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Abina and the Important Men A Graphic History

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ISBN-10: 0199844399

ISBN-13: 9780199844395

Edition: 2011

Authors: Trevor R. Getz, Liz Clarke

List price: $19.95
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Description:

The first of its kind, Abina and the Important Men is a compelling and powerfully illustrated "graphic history" based on an 1876 court transcript of a West African woman named Abina, who was wrongfully enslaved and took her case to court. The book is a microhistory that does much more thansimply depict an event in the past; it uses the power of illustration to convey important themes in world history and to reveal the processes by which history is made.The story of Abina Mansah - a woman "without history" who was wrongfully enslaved, escaped to British-controlled territory, and then took her former master to court - takes place in the complex world of the Gold Coast at the onset of late nineteenth-century colonialism. Slavery becomes a contestedground, as cultural practices collide with an emerging wage economy and British officials turn a blind eye to the presence of underpaid domestic workers in the households of African merchants. The main scenes of the story take place in the courtroom, where Abina strives to convince a series of "important men" - a British judge, two Euro-African attorneys, a wealthy African country "gentleman," and a jury of local leaders - that her rights matter. "Am I free?" Abina inquires. Throughoutboth the court case and the flashbacks that dramatically depict her life in servitude, these men strive to "silence" Abina and to impose their own understandings and meanings upon her. The story seems to conclude with the short-term success of the "important men," as Abina loses her case. But itdoesn't end there: Abina is eventually redeemed. Her testimony is uncovered in the dusty archives by Trevor Getz and, through Liz Clarke's illustrations, becomes a graphic history read by people around the world. In this way, the reader takes an active part in the story along with the illustrator,the author, and Abina herself.Following the graphic history in Part I, Parts II-V provide detailed historical context for the story, a reading guide that reconstructs and deconstructs the methods used to interpret the story, and strategies for using Abina in various classroom settings. Click the following links to see sample pages from the book:a href="http://www.oup.com/us/pdf/highered/30335689/getz1.JPG "Sample page 1/a a href="http://www.oup.com/us/pdf/highered/30335689/getz2.JPG "Sample page 2/a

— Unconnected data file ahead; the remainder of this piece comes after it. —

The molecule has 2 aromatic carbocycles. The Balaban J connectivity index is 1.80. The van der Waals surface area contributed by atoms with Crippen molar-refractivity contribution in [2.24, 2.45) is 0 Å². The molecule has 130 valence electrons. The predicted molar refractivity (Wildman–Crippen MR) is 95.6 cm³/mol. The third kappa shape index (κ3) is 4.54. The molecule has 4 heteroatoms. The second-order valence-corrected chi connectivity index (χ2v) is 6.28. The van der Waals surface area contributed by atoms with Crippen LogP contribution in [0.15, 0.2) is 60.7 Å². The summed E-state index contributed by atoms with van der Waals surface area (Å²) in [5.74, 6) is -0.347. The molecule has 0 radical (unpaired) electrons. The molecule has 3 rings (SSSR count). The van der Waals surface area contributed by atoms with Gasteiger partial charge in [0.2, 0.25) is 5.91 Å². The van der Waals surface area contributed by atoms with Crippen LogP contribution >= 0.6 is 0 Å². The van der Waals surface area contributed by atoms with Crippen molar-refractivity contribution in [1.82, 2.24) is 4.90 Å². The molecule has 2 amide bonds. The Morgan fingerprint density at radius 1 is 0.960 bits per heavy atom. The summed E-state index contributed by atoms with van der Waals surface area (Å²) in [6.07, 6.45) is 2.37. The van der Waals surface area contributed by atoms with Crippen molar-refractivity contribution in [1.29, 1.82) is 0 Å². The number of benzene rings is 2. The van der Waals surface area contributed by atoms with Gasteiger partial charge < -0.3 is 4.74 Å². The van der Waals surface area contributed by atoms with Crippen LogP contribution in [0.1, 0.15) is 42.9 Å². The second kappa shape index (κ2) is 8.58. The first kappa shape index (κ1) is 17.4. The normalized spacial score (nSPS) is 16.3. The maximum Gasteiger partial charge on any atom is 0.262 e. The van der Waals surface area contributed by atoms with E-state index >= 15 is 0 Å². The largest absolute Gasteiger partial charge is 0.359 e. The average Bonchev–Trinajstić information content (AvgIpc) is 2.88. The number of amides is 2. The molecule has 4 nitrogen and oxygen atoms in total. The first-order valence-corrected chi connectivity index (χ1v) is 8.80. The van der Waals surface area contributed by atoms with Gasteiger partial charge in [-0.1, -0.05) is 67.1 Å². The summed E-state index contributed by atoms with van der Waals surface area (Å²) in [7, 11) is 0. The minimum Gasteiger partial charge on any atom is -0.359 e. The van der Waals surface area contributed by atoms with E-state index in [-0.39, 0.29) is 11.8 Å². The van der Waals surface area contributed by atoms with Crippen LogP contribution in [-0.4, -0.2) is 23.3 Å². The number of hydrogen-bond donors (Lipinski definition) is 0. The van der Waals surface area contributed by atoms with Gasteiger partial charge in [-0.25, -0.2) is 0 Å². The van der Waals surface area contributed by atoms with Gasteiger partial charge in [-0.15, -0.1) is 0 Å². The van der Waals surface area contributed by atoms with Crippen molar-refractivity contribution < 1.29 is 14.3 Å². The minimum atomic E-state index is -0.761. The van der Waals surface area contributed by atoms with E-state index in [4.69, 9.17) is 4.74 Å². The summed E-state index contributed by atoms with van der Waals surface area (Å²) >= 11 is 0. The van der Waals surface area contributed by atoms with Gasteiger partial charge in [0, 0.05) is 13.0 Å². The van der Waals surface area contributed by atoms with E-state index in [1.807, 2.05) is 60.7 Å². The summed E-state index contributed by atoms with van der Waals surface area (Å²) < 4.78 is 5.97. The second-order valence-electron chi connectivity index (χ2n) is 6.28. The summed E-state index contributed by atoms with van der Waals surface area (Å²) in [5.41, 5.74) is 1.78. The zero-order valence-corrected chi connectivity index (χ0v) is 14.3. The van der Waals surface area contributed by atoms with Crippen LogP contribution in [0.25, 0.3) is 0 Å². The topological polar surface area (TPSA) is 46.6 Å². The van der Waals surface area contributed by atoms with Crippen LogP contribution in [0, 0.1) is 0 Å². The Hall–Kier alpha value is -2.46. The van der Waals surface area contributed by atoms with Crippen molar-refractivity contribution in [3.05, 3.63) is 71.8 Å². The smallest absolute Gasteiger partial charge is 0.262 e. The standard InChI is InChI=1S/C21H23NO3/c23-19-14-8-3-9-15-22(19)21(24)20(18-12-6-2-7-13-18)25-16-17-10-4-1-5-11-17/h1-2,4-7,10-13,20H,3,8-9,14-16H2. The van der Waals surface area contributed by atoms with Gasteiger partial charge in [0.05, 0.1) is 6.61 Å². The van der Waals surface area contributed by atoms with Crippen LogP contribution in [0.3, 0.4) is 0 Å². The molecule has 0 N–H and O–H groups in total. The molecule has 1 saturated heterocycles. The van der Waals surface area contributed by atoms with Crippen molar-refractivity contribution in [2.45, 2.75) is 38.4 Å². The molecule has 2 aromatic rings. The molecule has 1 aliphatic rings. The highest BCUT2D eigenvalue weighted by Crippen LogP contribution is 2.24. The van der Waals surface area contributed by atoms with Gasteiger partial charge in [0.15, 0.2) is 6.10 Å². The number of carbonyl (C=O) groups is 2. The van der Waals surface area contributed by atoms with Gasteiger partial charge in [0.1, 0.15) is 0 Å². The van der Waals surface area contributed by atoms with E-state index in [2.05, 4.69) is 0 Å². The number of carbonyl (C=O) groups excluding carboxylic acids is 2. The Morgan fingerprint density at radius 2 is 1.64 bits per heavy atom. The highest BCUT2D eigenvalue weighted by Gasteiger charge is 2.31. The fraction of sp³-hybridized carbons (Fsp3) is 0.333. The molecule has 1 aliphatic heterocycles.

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Book details

List price: $19.95
Copyright year: 2011
Publisher: Oxford University Press
Publication date: 9/22/2011
Binding: Paperback
Pages: 208
Size: 7.25" wide x 10.25" long x 0.50" tall
Weight: 1.298
Language: English

Table of Contents
The graphic history
The transcript
Historical context
The Gold Coast, c.1876
The British Civilizing Mission
The British Civilizing Mission
The Civilizing Mission in the Gold Coast
Slavery in the Gold Coast
The Atlantic Slave Trade and Abolition
Abina Mansah and the Important Men
Reading guide
Whose Story is This?
A staircase of voices
Silences
Representation and Translation
Is this a "true" story?
Reconstructing Abina's story
Deconstructing the courtroom transcript
Reconstructing Abina's "truths" or constructing our own?
Is this "authentic" history?
Local forms of history-telling
The personal and the collective authentic
History as a forum or a temple
Abina in the classroom
Abina for the world history classroom
Abina for the African history/African studies classroom
Abina and colonialism
Abina and the history of slavery
Gendering Abina's story
Reading questions
Introductory questions, for students at all levels
Questions for students at the university or college level
Additional questions for advanced undergraduate and graduate students
Timeline of Events
Further Resources
Abina Mansah
Slavery and Abolition on the Gold Coast
About Colonialism and the Gold Coast
General histories of Africa
Imperialism and Colonialism
Gender and African History
Web Resources
Glossary
List of maps and images
Location of Gold Coast, 16th-18th century
Language distribution in Ghana today
Asante c. 1700
Asante and the Gold Coast in the 1870s, showing sites of Abina Mansah's enslavement
Page of transcript from Regina v. Quamina Eddoo
Further readings